That even in the midst of the most vicious election to which India has been condemned, sections of the media found “space” to report an accomplishment on Mount Everest was a refreshing reminder that dirty politics have not permanently obliterated an appreciation of the finer things in life.

True that the world’s highest peak was first scaled way back in 1953, and since then some 4,000 people have emulated Sherpa Tenzing Norgay and Edmund Hillary in ascending the summit, yet every successful climb continues to be hailed as a “conquest”. And hence the universal community of mountaineers has gone ecstatic over Kami Rita Sherpa enhancing his own world record earlier this week by recording his 23rd ascent.

Not that the man who earns his living guiding climbers up the mountains has an obsession with records ~ until recently he did not know he “held” the world record ~ for like all true professionals he believed he was merely doing his job to the best of his ability. With some 370 climbers hoping for success using the Nepal (southern) route to Everest this pre-monsoon season (another 140 have opted for the northern route through Tibet), Kami Rita and his fellow Sherpas know they have hard work ahead.

And must strive to emulate illustrious forbears like Tenzing, Nawang Gombu, Pertemba Sherpa, Pasang Dawa Lemba etc. The greatest reward for those hardly men of the hills is that almost all the world’s most accomplished climbers ~ Hillary, Mallory, Irvine, Messner, Bonnington etc have no hesitation in saying that without the support of the Sherpas they may never have attained their heights of glory.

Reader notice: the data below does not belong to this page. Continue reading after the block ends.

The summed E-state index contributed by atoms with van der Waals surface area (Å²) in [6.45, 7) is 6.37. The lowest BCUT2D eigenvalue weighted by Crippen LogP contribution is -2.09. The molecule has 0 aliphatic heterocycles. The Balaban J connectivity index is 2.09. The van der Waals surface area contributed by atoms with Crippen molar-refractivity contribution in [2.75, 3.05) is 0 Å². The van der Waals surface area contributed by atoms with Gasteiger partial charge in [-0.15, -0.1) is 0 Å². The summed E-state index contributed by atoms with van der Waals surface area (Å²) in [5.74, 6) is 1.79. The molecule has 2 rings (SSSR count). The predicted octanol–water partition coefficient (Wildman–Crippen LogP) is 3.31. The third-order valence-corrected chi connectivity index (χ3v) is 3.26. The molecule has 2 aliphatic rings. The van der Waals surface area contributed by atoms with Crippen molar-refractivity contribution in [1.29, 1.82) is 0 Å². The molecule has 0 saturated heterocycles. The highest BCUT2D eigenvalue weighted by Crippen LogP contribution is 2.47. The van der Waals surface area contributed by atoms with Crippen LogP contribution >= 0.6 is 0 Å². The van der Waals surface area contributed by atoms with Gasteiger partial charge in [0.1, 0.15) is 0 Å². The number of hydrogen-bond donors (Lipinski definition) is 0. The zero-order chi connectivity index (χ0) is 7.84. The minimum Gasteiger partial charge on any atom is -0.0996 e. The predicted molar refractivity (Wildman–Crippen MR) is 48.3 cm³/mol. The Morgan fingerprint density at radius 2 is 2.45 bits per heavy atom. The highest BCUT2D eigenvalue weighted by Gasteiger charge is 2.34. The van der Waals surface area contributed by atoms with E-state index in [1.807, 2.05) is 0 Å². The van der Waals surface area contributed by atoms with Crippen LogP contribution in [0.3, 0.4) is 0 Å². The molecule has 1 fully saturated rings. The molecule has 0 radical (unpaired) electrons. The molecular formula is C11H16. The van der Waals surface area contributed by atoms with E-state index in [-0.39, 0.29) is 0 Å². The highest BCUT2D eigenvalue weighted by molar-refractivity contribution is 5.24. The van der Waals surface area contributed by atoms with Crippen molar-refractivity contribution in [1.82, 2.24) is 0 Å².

“Because it is there” the legendary Eric Shipton had declared when asked why men (and women) climbed a mountain. And though there are a few other 8,000-metre peaks, Everest (Sagarmatha, or Chomolunga, as it is also known) has a fascination that has not dissipated with time. Technological developments in the shape of high quality clothing and climbing equipment have not diminished the rare thrill of standing on Everest’s peak.

Nor has Bonninghton’s quip that it was no longer difficult to forge a route to the mountain; “just follow the garbage trail” he had remarked. A few climbers have been to the top more than once in the past, but only a couple of Sherpas can claim repeated success. So Kami Rita Sherpa’s getting up for a 23rd time scripts a new saga in the snows.

He is now 49 years of age and has only limited number of “seasons” ahead. Yet his example will inspire other Sherpas, who are reluctant to try their luck at other professions. Edmund Hillary had devoted a good part of his post-Everest life to working for the welfare of the Sherpa folk, the subsequent generation of mountaineers should do likewise. The Indian community of climbers must play a lead role ~ the Himalayas are theirs too.